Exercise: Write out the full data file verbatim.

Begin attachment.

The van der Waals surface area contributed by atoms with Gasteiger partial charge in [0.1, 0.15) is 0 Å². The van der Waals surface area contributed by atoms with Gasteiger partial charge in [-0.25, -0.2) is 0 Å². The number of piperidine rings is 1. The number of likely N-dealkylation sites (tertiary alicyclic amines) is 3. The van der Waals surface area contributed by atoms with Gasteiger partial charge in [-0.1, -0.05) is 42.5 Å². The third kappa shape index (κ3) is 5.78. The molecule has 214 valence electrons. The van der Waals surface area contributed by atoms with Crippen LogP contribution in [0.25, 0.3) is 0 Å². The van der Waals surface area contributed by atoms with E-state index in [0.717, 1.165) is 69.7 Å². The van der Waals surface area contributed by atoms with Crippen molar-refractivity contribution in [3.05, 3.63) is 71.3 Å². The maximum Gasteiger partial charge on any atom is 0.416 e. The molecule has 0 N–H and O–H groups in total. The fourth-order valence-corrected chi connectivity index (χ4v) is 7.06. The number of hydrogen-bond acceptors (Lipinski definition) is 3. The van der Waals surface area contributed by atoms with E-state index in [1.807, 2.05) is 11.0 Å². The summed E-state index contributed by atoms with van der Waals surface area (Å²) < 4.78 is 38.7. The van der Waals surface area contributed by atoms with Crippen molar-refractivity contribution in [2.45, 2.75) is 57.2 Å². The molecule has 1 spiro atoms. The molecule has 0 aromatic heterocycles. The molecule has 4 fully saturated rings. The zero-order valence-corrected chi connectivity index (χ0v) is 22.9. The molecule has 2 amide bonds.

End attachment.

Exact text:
The van der Waals surface area contributed by atoms with Gasteiger partial charge in [0.1, 0.15) is 0 Å². The van der Waals surface area contributed by atoms with Gasteiger partial charge in [-0.25, -0.2) is 0 Å². The number of piperidine rings is 1. The number of likely N-dealkylation sites (tertiary alicyclic amines) is 3. The van der Waals surface area contributed by atoms with Gasteiger partial charge in [-0.1, -0.05) is 42.5 Å². The third kappa shape index (κ3) is 5.78. The molecule has 214 valence electrons. The van der Waals surface area contributed by atoms with Crippen LogP contribution in [0.25, 0.3) is 0 Å². The van der Waals surface area contributed by atoms with E-state index in [0.717, 1.165) is 69.7 Å². The van der Waals surface area contributed by atoms with Crippen molar-refractivity contribution in [3.05, 3.63) is 71.3 Å². The maximum Gasteiger partial charge on any atom is 0.416 e. The molecule has 0 N–H and O–H groups in total. The fourth-order valence-corrected chi connectivity index (χ4v) is 7.06. The number of hydrogen-bond acceptors (Lipinski definition) is 3. The van der Waals surface area contributed by atoms with E-state index in [1.807, 2.05) is 11.0 Å². The summed E-state index contributed by atoms with van der Waals surface area (Å²) < 4.78 is 38.7. The van der Waals surface area contributed by atoms with Crippen molar-refractivity contribution in [2.45, 2.75) is 57.2 Å². The molecule has 1 spiro atoms. The molecule has 0 aromatic heterocycles. The molecule has 4 fully saturated rings. The zero-order valence-corrected chi connectivity index (χ0v) is 22.9. The molecule has 2 amide bonds.